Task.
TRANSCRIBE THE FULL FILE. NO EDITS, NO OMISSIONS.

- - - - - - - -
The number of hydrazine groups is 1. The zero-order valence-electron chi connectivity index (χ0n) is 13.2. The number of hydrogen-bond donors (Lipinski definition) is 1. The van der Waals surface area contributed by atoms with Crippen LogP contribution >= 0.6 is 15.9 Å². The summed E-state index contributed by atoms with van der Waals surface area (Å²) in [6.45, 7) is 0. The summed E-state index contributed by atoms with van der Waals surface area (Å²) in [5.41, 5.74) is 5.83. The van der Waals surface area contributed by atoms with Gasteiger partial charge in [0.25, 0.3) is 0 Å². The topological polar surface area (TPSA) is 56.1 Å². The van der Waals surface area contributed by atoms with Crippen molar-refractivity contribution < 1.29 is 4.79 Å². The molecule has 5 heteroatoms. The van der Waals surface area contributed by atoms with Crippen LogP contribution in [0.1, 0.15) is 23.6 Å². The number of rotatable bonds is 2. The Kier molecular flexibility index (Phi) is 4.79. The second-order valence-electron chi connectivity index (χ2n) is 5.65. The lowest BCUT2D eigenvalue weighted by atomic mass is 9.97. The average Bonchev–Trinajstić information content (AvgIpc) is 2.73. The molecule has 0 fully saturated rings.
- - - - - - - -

The number of hydrazine groups is 1. The zero-order valence-electron chi connectivity index (χ0n) is 13.2. The number of hydrogen-bond donors (Lipinski definition) is 1. The van der Waals surface area contributed by atoms with Crippen LogP contribution >= 0.6 is 15.9 Å². The summed E-state index contributed by atoms with van der Waals surface area (Å²) in [6.45, 7) is 0. The summed E-state index contributed by atoms with van der Waals surface area (Å²) in [5.41, 5.74) is 5.83. The van der Waals surface area contributed by atoms with Gasteiger partial charge in [0.25, 0.3) is 0 Å². The topological polar surface area (TPSA) is 56.1 Å². The van der Waals surface area contributed by atoms with Crippen molar-refractivity contribution < 1.29 is 4.79 Å². The molecule has 5 heteroatoms. The van der Waals surface area contributed by atoms with Crippen LogP contribution in [0.1, 0.15) is 23.6 Å². The number of rotatable bonds is 2. The Kier molecular flexibility index (Phi) is 4.79. The second-order valence-electron chi connectivity index (χ2n) is 5.65. The lowest BCUT2D eigenvalue weighted by atomic mass is 9.97. The average Bonchev–Trinajstić information content (AvgIpc) is 2.73. The molecule has 0 fully saturated rings.